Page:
The specific heating pattern depends on the details of the damage geometry. The typical damaged cross section is shown in Figure 50a. There are three components of rotation: (1) the web/flange juncture, which remains at right angles, and has a rotation θw resulting from rotation about the web yield line; (2) the near side flange, N, which has a maximum rotation θn, resulting from additional rotation about the flange yield line; and (3) the far side flange, which has a reduced rotation, θw - θf, resulting from the resistance of flange F to rotation caused by forces applied to flange N. The heating/jacking pattern to straighten this damage will depend on how the geometry changes as heat straightening progresses. The following steps outline a typical procedure. However, because there are so many possible damage shapes, exact procedures cannot be established.
This phase is most effective with jacking forces on both the near and far sides of the flange. However, it can be conducted with jacking only on the near (impacted) side. The specific steps are:
Place jacking forces on both the near and far sides of the damaged flange in the direction tending to restore the flange to its original condition. As shown in Figure 51a, a convenient arrangement on the near side is to place a jack, Pn, between the top and bottom flange. The far side jack, Pf, requires a clamping type force which is often more difficult to arrange in field applications. If the clamping force cannot be anchored from the opposite flange, a spreader beam arrangement can be used, as shown in Figure 51d, to anchor the reaction to the straight portions of the far side flange. An alternative is to only jack from the near side. However, the average movement per cycle tends to be lower than similar cases jacked on both sides. In certain cases, Pf should be reversed (see following sections).
Although vee heats may not be necessary, a limited number may be used to assist in the flange shortening effort. The vees should be approximately half depth and applied to both the near and far sides of the flange to eliminate global curving of the member. The vee should be narrow with an angle of 20° or less and the open end of the vees should be at the flange tips. It is best to place the vee heats in regions where no line heats are required. No more than two vees should be used (preferably only one) in one heating cycle. The location should be shifted with each heating cycle so the same location is not re-heated for at least three cycles. A typical arrangement is shown in Figure 52b.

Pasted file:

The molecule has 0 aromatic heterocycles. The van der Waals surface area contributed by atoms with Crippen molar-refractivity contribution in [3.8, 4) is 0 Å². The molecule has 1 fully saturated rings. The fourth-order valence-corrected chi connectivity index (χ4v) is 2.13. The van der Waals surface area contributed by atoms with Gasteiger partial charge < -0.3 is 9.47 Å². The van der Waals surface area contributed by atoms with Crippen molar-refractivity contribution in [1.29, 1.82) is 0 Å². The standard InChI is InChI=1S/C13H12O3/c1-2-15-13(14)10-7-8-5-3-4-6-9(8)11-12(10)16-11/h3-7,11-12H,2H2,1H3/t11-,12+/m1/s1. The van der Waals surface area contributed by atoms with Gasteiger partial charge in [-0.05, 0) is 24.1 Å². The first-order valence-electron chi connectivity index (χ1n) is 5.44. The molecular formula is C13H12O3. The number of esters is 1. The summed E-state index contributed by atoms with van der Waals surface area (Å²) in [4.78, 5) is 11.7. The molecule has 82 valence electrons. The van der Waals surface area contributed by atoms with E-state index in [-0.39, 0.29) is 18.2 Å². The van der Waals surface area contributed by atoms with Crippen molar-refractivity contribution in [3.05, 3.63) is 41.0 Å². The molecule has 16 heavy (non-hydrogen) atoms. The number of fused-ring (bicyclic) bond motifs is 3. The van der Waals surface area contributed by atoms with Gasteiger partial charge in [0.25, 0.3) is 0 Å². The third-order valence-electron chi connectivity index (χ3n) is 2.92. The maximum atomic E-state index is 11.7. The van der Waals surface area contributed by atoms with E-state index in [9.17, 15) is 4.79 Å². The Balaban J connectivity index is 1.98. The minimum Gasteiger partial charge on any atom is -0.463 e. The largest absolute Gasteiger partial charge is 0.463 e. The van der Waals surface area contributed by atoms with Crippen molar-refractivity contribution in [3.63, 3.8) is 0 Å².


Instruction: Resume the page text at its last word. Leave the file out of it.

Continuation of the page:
All flange yield lines should be heated (on the convex surface (if practical) after any vee heats used. A typical pattern is shown in Figure 52a. In yield surfaces of continuous plastic strain such as often occurs in regions such as ABC in Figure 52a, line heats should be spaced over the section at a spacing of approximately bf/4 where bf is the flange width. Similarly, line heats may also be used instead of vee heats on section BCDE. The order of heating the yield lines tends to have a minor impact although it is good practice to heat the ones at the largest damage locations first. It is also recommended to heat the near side lines prior to the far side.
The web yield line should be heated last. It is typically located at the fillet as shown in Figure 52c.
These four steps complete the cycle. The cycle should be repeated until the flange is straightened within specific tolerances. Quite often phase I can be used to nearly straighten the section. However, the progress of the movement should be observed to insure that over-straightening does not take place on either side of the flange. If the flange movement progresses too quickly, then θn or θf may become zero prior to θw. This situation is shown in Figure 51b. Should this behavior occur, a modification in the phase I pattern should be made in Step 3 for line heats. Rather than heating all seven lines (Figure 52a), line 4 should not be heated.
If straightening progresses to the point that θf = θw, then the far flange may over-straighten with the continuation of Phase I heating. The pattern should be changed.
The situation is depicted in Figure 51c. The modification is to reverse the direction of the far side jacking force while continuing the phase I patterns including lines. The force Pf will prevent over-straightening while allowing the near flange and web to continue corrective movement.
If the damage is reversed, i.e., side N is pushed away from the opposite flange instead of toward it, the direction of the restraining forces should be reversed. The heating patterns are similar to those previously described.
Localized damage to unstiffened elements can have a wide variety of geometries, so the cases shown establish both the pattern and principals upon which heat straightening can be based. Judgment is needed to apply this methodology for specific cases.